Define “Mountain Rifle”

Discussion in 'Rifle Country' started by horsemen61, Oct 10, 2021.

  1. Steve S.

    Steve S. Member

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    I hunt and take deer with a Kimber M84 Custom Classic in .308. Off the bench, it is a thumper but in the heat of battle, I don’t even notice the gun going off. I have never weighed the rifle/ scope, but it is very light (I would guess 6 - 6.5 pounds) - it is a pleasure to carry in MO (I do not hunt in any area that would be called mountains). Mountain rifle and light weight has always been my understanding of the definition. But I guess that literally, any rifle on a mountain or any lighter rifle hunting on any terrain could be defined as a mountain rifle - it has an ever broadening overview. Shot placement will always be the key with any firearm configuration - carry any weight you wish but shoot what you carry well.
     
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  2. Lnf Crzr

    Lnf Crzr Member

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    I don’t have that ability- I do have the target from when it was built. The company really stands behind the accuracy guarantee. It is a exceptionally accurate rifle.
     
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  3. cdb1

    cdb1 Member

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    Mountain Rifle:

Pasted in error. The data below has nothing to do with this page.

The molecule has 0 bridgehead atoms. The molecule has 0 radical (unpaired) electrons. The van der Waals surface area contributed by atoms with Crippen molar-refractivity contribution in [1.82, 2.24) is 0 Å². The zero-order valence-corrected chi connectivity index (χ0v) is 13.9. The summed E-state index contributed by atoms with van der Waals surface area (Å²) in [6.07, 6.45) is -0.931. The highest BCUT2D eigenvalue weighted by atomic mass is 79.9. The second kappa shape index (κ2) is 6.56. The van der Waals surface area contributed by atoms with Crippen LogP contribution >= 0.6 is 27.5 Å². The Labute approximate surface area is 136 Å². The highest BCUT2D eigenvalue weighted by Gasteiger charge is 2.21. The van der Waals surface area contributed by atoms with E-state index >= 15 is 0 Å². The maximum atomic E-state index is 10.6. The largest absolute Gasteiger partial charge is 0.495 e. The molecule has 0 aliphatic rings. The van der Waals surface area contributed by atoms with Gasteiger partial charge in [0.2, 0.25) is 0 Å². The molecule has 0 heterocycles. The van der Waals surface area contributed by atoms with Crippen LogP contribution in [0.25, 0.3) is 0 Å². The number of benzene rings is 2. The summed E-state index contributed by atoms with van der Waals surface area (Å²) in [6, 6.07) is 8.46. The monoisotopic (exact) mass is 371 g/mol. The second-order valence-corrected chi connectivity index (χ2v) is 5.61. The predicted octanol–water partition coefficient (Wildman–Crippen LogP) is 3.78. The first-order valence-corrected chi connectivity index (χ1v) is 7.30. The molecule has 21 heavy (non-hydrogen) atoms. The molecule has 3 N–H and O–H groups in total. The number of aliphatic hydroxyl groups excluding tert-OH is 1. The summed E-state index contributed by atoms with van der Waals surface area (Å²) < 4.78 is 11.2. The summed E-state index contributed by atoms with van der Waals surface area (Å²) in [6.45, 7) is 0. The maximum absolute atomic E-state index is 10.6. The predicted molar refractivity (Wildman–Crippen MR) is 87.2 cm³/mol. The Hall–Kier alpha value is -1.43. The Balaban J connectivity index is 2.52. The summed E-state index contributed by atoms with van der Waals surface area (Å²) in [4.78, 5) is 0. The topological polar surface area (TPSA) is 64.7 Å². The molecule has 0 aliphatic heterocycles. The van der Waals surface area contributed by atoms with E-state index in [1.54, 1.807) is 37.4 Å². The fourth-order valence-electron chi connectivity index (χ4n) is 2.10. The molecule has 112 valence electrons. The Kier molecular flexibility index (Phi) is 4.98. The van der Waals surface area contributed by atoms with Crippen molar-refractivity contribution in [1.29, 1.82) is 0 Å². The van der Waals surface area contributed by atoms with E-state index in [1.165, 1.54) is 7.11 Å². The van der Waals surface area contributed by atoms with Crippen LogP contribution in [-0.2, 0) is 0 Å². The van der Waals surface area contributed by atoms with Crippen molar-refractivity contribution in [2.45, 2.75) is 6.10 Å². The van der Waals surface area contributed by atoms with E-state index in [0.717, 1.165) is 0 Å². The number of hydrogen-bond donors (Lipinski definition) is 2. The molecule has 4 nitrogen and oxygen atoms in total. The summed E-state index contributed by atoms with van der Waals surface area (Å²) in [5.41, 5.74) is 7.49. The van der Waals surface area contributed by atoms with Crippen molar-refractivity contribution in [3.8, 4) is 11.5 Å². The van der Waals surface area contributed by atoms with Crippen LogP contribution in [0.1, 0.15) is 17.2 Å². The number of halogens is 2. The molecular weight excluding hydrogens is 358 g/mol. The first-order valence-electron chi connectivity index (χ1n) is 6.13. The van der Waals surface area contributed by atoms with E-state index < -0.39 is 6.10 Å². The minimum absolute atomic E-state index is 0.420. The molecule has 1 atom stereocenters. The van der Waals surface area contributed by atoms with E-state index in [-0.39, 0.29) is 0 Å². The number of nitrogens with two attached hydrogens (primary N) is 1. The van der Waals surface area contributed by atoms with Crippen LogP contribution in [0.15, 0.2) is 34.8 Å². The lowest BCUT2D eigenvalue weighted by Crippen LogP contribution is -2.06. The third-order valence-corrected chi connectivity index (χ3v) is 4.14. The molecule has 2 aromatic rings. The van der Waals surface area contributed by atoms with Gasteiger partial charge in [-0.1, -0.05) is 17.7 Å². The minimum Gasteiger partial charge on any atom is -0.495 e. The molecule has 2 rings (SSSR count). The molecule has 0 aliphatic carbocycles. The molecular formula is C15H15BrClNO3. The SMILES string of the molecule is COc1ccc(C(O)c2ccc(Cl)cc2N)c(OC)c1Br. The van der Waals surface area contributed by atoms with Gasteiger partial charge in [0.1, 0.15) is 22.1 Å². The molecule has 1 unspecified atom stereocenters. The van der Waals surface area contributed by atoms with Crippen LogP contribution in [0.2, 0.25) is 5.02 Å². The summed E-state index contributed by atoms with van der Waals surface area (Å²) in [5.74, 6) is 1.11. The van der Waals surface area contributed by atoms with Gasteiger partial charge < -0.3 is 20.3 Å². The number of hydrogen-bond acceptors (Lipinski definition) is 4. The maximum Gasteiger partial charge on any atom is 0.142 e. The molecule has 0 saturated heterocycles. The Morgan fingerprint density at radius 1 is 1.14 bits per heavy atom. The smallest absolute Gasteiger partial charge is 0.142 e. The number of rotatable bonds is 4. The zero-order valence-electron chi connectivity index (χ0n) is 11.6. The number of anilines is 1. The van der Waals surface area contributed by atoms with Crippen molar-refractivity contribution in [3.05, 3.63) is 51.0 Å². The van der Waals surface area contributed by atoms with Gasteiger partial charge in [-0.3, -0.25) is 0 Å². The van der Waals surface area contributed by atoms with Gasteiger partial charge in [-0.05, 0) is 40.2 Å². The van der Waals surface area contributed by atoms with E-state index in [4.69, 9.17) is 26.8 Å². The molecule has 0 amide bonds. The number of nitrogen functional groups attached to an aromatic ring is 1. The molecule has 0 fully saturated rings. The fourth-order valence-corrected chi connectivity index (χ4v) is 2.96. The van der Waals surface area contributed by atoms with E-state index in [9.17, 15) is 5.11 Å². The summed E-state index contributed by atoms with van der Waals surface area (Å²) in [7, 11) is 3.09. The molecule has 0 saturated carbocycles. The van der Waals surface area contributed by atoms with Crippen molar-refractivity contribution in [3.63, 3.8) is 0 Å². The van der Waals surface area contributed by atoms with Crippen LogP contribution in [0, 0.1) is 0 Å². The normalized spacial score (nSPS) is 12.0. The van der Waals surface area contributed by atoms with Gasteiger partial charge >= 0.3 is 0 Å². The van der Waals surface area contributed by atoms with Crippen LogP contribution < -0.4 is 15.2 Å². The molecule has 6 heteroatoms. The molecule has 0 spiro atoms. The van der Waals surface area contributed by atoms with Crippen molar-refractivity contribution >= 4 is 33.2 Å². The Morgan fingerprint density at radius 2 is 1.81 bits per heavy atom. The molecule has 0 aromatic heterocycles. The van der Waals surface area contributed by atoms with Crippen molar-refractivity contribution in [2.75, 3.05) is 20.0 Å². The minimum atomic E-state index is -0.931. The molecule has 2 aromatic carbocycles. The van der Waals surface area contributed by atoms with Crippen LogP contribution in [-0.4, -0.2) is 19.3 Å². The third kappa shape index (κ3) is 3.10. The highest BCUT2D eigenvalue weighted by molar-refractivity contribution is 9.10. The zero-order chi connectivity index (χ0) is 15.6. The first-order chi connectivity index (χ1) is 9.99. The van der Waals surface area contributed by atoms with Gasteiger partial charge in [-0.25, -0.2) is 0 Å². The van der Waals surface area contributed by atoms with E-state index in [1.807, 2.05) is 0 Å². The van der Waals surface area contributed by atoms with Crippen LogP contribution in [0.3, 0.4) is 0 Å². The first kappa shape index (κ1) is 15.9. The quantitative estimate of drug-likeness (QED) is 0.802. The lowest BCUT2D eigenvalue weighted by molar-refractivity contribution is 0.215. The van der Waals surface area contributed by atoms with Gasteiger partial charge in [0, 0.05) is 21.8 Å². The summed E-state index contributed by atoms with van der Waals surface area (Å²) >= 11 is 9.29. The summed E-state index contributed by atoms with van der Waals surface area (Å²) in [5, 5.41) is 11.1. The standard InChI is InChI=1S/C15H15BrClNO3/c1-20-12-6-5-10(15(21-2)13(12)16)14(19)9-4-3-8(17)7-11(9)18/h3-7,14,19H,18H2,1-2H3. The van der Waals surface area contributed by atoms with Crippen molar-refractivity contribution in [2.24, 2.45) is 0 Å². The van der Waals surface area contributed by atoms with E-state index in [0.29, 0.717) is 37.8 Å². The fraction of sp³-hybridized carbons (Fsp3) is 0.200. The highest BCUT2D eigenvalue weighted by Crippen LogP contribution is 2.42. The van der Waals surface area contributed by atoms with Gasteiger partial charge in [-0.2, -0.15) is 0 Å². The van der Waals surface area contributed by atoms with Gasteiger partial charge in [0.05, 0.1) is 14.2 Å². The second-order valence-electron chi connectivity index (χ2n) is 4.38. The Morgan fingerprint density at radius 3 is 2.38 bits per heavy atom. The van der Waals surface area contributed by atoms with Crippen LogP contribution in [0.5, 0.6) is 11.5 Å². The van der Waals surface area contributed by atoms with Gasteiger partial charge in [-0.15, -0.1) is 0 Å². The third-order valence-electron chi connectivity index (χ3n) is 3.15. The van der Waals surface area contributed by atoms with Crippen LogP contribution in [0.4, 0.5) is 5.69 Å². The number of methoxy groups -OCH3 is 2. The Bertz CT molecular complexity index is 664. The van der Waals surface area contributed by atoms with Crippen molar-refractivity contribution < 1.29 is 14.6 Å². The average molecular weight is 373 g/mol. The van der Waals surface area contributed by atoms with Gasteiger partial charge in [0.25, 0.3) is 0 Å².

A rifle so light in weight I don’t care to shoot or own one except maybe a .243.
     
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  4. mcb

    mcb Member

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    A very light rifle (ideally sub 7lbs with optics) chambered in a cartridge acceptable for large game (elk, deer, etc) and with sufficient range (300+ yard) to hunt in high-altitude mountainous-terrain. There is a big difference between ascending a 1000 foot climb at 2000 ft above sea level compared to starting at 10,000 ft above sea level.
     
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  5. BreechFace

    BreechFace Member

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    A mountain rifle is a proven rifle and optic that will shoot a cold bore shot into 1.5 MOA or less consistently at 500 yards with adequate performance to take down Elk/Moose size game at those distances and down and it's weight is light enough to keep one from becoming too soft and using quads to hunt from, as a true mountain gun needs a mountain man to handle it, in which if a means of transportation is necessary a horse is the only choice to maintain the correct vernacular.
     
    Last edited: Oct 11, 2021
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  6. mcb

    mcb Member

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    I was with you till the horse parts. A real mountain man takes a mule. A horse in the mountains is like a sport car on a dirt road. :neener:
     
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  7. Lnf Crzr

    Lnf Crzr Member

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    Here ya go-
     

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  8. Jack Ryan

    Jack Ryan Member

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    4fe73ee32c02cd4d014d1b9565066a62ba45bc2e.jpg
     
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  9. Bwana John

    Bwana John Member

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    Yep
    Recoilless.... the ultimate "Mountain Rifle"!

    106mm Recoilless Rifle with the Ritter Range in the backround.